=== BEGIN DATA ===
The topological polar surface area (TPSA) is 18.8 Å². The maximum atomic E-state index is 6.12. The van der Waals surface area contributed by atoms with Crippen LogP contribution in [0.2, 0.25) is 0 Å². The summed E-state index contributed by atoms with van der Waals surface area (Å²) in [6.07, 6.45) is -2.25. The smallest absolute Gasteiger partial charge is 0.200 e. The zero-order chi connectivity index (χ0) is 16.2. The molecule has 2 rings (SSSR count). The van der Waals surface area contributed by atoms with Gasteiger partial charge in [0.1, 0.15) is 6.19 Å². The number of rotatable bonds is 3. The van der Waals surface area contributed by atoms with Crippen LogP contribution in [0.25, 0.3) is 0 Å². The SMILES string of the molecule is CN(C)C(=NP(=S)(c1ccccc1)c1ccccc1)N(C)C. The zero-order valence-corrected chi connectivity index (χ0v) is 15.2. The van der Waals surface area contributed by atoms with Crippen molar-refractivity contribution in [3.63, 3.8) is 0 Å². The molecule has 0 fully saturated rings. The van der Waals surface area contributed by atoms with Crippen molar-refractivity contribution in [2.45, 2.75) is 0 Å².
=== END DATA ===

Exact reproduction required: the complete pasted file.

The topological polar surface area (TPSA) is 18.8 Å². The maximum atomic E-state index is 6.12. The van der Waals surface area contributed by atoms with Crippen LogP contribution in [0.2, 0.25) is 0 Å². The summed E-state index contributed by atoms with van der Waals surface area (Å²) in [6.07, 6.45) is -2.25. The smallest absolute Gasteiger partial charge is 0.200 e. The zero-order chi connectivity index (χ0) is 16.2. The molecule has 2 rings (SSSR count). The van der Waals surface area contributed by atoms with Gasteiger partial charge in [0.1, 0.15) is 6.19 Å². The number of rotatable bonds is 3. The van der Waals surface area contributed by atoms with Crippen LogP contribution in [0.25, 0.3) is 0 Å². The SMILES string of the molecule is CN(C)C(=NP(=S)(c1ccccc1)c1ccccc1)N(C)C. The zero-order valence-corrected chi connectivity index (χ0v) is 15.2. The van der Waals surface area contributed by atoms with Crippen molar-refractivity contribution in [3.63, 3.8) is 0 Å². The molecule has 0 fully saturated rings. The van der Waals surface area contributed by atoms with Crippen molar-refractivity contribution in [2.45, 2.75) is 0 Å².